Thursday, September 6, 2018

The Classics Club's Unbelievably Detailed 50 Question Questionnaire

50 Classics Club Questions 

  1. Share a link to your club list. The Classics Club: Fifty Classic(ish) Books I Will Read in the Next Five Years
  2. When did you join The Classics Club? How many titles have you read for the club? (We are SO CHECKING UP ON YOU! Nah. We’re just asking.) 🙂  I joined in early 2018. So far I have read 25 of 50 titles. I am a fast reader. Or maybe I just picked short classics.
  3. What are you currently reading? Snow Country by Yasunari Kawabata.
  4. What did you just finish reading and what did you think of it? I just finished four Jane Austen novels to celebrate Austen in August.
  5. What are you reading next? Why?  Autumn Term by Antonia Forest. I like to read thematically; this book is set in a school and September is the traditional time for school to begin.
  6. Best book you’ve read so far with the club, and why? Frankenstein was excellent. I was surprised at the complexity of the story's structure. 
  7. Book you most anticipate (or, anticipated) on your club list? I want to read Anna Karenina, but I'm nervous about it since W&P did me in.
  8. Book on your club list you’ve been avoiding, if any? Why? I'm pretty sure Moby-Dick will be a difficult read for me.
  9. First classic you ever read?
    My Aunt Karen had a set of children's classics she shared with me when I was little. I remember reading Heidi and A Little Princess.
  10. Toughest classic you ever read? I gave up on War and Peace. Maybe someday?
  11. Classic that inspired you? I found the main characters in Anne of Green Gables and A Little Princess to be very inspiring.
  12. Longest classic you’ve read? Longest classic left on your club list? Italian Folktales, compiled by Italo Calvino, is the longest so far, at 800 pages. Moby Dick and Anna Karenina are both left on my list.
  13. Oldest classic you’ve read? Oldest classic left on your club list? The oldest classic I've ever read is The Odyssey. The oldest classic I have left on my list is One Thousand and One Arabian Nights.
  14. Favorite biography about a classic author you’ve read — or, the biography on a classic author you most want to read, if any? I'd love to read a good bio of Kafka.
  15. Which classic do you think EVERYONE should read? Why? I don't think there is a single classic book that everyone should read. I'm a librarian, and I believe in free choice.
  16. Favorite edition of a classic you own, if any? I don't keep rare books.
  17. Favorite movie adaption of a classic? I have loved all the movies made from Jane Austen books.
  18. Classic which hasn’t been adapted yet (that you know of) which you very much wish would be adapted to film. Why is there no 1001 Arabian Nights movie?
  19. Least favorite classic? Why?
    I hated Heart of Darkness when I was forced to read it in high school. Also loathed Under the Volcano and On the Road. Sorry if I am stepping on toes.
  20. Name five authors you haven’t read yet whom you cannot wait to read. I am eager to read Leo Tolstoy, Yasunari Kawabata, Elizabeth Gaskell, Barbara Pym, and Romulo Gallegos.
  21. Which title by one of the five you’ve listed above most excites you and why? Anna Karenina is the one I most want to read because it is so respected.
  22. Have you read a classic you disliked on first read that you tried again and respected, appreciated, or even ended up loving? (This could be with the club or before it.) Yes. I loved Shakespeare once I read him with the help of a good teacher.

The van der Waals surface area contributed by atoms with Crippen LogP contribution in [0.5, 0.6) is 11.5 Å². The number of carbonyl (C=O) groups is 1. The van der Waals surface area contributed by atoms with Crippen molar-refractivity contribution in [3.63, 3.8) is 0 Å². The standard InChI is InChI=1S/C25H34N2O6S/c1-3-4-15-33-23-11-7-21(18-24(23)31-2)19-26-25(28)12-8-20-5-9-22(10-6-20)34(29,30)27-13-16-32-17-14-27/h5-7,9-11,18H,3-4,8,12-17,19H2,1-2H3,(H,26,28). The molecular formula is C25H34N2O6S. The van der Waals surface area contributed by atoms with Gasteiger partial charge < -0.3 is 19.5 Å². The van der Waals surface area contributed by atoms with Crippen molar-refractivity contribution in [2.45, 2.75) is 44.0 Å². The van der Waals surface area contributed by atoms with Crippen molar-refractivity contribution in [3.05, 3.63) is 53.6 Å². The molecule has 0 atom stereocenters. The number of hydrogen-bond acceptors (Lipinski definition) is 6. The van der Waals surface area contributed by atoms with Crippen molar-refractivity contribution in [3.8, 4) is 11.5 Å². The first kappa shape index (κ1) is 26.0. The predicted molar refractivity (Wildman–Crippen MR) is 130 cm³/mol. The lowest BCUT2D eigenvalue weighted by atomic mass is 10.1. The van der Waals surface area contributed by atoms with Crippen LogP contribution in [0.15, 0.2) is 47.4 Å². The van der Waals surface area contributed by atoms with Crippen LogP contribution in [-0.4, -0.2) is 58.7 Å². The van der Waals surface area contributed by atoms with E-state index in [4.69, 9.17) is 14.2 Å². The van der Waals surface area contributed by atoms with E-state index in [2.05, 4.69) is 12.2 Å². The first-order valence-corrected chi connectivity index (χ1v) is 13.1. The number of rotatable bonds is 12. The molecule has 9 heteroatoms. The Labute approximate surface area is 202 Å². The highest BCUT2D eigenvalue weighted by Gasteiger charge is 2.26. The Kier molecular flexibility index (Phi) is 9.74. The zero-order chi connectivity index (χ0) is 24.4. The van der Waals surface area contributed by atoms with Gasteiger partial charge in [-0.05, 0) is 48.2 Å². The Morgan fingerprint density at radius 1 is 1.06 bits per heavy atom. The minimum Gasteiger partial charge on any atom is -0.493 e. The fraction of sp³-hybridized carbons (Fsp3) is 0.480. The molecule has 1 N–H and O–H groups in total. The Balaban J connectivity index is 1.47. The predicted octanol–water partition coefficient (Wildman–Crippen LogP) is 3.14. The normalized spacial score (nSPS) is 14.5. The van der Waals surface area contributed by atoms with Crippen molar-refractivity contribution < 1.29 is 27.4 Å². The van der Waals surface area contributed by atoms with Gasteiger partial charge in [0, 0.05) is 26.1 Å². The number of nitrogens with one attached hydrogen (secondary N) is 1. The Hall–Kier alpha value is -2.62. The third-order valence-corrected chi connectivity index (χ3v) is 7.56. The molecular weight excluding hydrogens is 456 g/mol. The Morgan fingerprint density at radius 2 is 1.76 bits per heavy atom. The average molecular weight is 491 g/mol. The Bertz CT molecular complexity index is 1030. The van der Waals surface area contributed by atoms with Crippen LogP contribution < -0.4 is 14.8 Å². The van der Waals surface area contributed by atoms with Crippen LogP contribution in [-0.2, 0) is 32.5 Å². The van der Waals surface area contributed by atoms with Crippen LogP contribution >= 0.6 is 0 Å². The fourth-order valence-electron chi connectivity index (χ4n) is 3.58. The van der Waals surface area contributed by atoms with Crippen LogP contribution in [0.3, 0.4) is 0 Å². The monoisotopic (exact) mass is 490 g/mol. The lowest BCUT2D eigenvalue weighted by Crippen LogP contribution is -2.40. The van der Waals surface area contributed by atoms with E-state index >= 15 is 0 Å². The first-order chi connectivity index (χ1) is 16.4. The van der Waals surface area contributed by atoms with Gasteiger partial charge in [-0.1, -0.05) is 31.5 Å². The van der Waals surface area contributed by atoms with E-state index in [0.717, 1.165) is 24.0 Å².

23. Which classic character can’t you get out of your head? Gregor in The Metamorphosis by Kafka is hard to forget.
  24. Which classic character most reminds you of yourself?
    I've always thought I'm a lot like Meg Murry in A Wrinkle in Time.
  25. Which classic character do you most wish you could be like? I admire Sarah Crewe in A Little Princess.
  26. Which classic character reminds you of your best friend? 
    I have many best friends; so as to not hurt somebody's feelings, I'll hone in on mi esposo, and I'll compare him (in a good way) to Tom Sawyer.
  27. If a sudden announcement was made that 500 more pages had been discovered after the original “THE END” on a classic title you read and loved, which title would you most want to keep reading? Or, would you avoid the augmented manuscript in favor of the original? Why? I never like sequels.
  28. Favorite children’s classic? I have lots and lots. I'd say one of my favorites is The Little Prince. I also love The Hobbit.
  29. Who recommended your first classic? My mom led me to many good books.
  30. Whose advice do you always take when it comes to literature? (Recommends the right editions, suggests great titles, etc.) To thine own self be true.
  31. Favorite memory with a classic? I loved trying to read all of Jane Austen's books during Austen in August.
  32. Classic author you’ve read the most works by? I've read everything by Jane Austen.
  33. Classic author who has the most works on your club list? Jane Austen did.
  34. Classic author you own the most books by?
    I have copies of The Little Prince in English, Spanish, French, and Italian. I have read them all.
  35. Classic title(s) that didn’t make it to your club list that you wish you’d included? (Or, since many people edit their lists as they go, which titles have you added since initially posting your club list?) I have started my second list with books I wish I'd put on my first list.
  36. If you could explore one author’s literary career from first publication to last — meaning you have never read this author and want to explore him or her by reading what s/he wrote in order of publication — who would you explore? Obviously this should be an author you haven’t yet read, since you can’t do this experiment on an author you’re already familiar with. 🙂 Or, which author’s work you are familiar with might it have been fun to approach this way?